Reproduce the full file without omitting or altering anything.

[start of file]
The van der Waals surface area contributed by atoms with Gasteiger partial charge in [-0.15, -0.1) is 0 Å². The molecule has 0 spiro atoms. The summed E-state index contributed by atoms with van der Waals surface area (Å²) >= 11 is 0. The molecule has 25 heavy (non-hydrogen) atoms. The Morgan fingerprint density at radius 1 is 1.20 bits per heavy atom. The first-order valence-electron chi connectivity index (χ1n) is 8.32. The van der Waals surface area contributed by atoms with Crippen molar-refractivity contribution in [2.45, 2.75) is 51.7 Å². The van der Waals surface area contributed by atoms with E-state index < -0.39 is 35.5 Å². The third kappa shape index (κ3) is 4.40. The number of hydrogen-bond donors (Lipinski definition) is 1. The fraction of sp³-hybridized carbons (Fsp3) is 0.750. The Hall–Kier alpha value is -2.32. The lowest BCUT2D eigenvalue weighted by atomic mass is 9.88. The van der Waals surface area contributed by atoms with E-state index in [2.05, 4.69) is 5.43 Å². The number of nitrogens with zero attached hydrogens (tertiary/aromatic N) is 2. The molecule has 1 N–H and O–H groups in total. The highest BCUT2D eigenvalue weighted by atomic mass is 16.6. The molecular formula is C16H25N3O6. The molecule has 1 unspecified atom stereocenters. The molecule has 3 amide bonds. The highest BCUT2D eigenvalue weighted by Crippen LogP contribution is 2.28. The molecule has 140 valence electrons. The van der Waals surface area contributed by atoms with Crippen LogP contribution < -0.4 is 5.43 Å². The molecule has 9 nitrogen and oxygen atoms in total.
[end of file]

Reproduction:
The van der Waals surface area contributed by atoms with Gasteiger partial charge in [-0.15, -0.1) is 0 Å². The molecule has 0 spiro atoms. The summed E-state index contributed by atoms with van der Waals surface area (Å²) >= 11 is 0. The molecule has 25 heavy (non-hydrogen) atoms. The Morgan fingerprint density at radius 1 is 1.20 bits per heavy atom. The first-order valence-electron chi connectivity index (χ1n) is 8.32. The van der Waals surface area contributed by atoms with Crippen molar-refractivity contribution in [2.45, 2.75) is 51.7 Å². The van der Waals surface area contributed by atoms with E-state index < -0.39 is 35.5 Å². The third kappa shape index (κ3) is 4.40. The number of hydrogen-bond donors (Lipinski definition) is 1. The fraction of sp³-hybridized carbons (Fsp3) is 0.750. The Hall–Kier alpha value is -2.32. The lowest BCUT2D eigenvalue weighted by atomic mass is 9.88. The van der Waals surface area contributed by atoms with E-state index in [2.05, 4.69) is 5.43 Å². The number of nitrogens with zero attached hydrogens (tertiary/aromatic N) is 2. The molecule has 1 N–H and O–H groups in total. The highest BCUT2D eigenvalue weighted by atomic mass is 16.6. The molecular formula is C16H25N3O6. The molecule has 1 unspecified atom stereocenters. The molecule has 3 amide bonds. The highest BCUT2D eigenvalue weighted by Crippen LogP contribution is 2.28. The molecule has 140 valence electrons. The van der Waals surface area contributed by atoms with Crippen LogP contribution < -0.4 is 5.43 Å². The molecule has 9 nitrogen and oxygen atoms in total.